ROBERTSON BARRACKS, Northern Territory, Australia – After leaving the US at age eight, Lance Cpl. Brian Walsh, assaultman, Weapons Platoon, Lima Company, 3rd Battalion, 3rd Marine Regiment, Marine Rotational Force – Darwin, still wanted to become a United States Marine. He traveled back overseas and more than 5,000 miles to fulfill that dream.
In 2010, Walsh returned to Royal Oak, Mich., from Crosshaven, Ireland, to stay with his aunt and pursue his life-long goal. He met with a Marine recruiter to discuss his ambition to become part of a brotherhood he has admired since he was a young child.
“I always heard so many stories about Marines,” said Walsh. “I wanted the honor of wearing that uniform. It just looked better to me than any of the other branches, and I’ve always been up for a bit of a challenge.”
Walsh found getting started on the paperwork in order to wear that uniform he longed for proved to be a bit of a challenge.
“It was funny because the recruiters had never seen a case like mine,” explained Walsh. “I brought them my paperwork and everything was Irish. They didn’t even know what it meant. They had to call up the Irish Embassy and fax stuff to them.”
Now that Wash has completed recruit training, he has accompanied Lima Co. to Australia as part of the second iteration of MRF-D. Throughout the past three months in the Top End, he has noticed a lot of similarities between the Australian and Irish culture.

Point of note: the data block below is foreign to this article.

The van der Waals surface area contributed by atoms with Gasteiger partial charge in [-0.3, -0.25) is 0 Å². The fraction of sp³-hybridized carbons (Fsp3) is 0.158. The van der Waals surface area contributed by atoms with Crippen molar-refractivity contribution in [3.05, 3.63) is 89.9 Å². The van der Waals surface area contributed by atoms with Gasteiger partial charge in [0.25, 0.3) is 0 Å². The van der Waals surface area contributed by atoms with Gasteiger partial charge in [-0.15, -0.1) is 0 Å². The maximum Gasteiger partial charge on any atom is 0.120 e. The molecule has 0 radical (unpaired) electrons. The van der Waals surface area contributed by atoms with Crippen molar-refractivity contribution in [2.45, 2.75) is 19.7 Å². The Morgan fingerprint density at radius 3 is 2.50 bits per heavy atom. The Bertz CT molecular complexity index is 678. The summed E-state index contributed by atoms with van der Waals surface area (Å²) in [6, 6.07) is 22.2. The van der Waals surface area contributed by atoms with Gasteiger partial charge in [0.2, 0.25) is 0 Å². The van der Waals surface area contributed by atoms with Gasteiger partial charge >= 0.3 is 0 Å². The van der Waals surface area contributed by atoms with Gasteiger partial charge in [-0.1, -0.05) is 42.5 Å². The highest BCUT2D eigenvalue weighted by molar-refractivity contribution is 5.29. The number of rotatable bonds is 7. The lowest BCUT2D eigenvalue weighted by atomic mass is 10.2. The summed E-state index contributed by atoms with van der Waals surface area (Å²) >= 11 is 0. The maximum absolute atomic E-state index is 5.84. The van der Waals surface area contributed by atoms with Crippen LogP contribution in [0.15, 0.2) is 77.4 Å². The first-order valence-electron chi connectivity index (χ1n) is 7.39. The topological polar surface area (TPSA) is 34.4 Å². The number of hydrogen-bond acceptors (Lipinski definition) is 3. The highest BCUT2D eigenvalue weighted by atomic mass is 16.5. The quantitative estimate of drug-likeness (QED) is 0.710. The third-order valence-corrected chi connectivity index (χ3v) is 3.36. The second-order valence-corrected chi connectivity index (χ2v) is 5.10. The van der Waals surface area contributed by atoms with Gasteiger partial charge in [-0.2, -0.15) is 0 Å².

“Some of the slang words here are the same as the ones in Ireland,” said Walsh. “Like ‘bin’ for trash and ‘pub’ for bar. Not to mention they’re into a lot of the same sports as the Irish – like rugby.”
When Walsh attended school in Ireland after leaving the states, he found one of the ways he connected with his peers was by playing rugby. While he didn’t get to catch every Munster game on TV in America, he is now able to watch his favorite team play in almost every game here in Darwin.
“I’m a huge rugby fan, and I played it pretty much the whole time I lived in Ireland,” explained Walsh. “I’ve been playing a lot out here, too. We’re trying to get a team together for Weapons Platoon. Hopefully we can go out in town and play a game.”
After two years of serving in the Corps, Walsh is just as enthusiastic about his job as he is about rugby.
“I get to come in and shoot rockets,” said Walsh. “All of us in Weapons Platoon are like a family. We’re really close knit. I love my job.”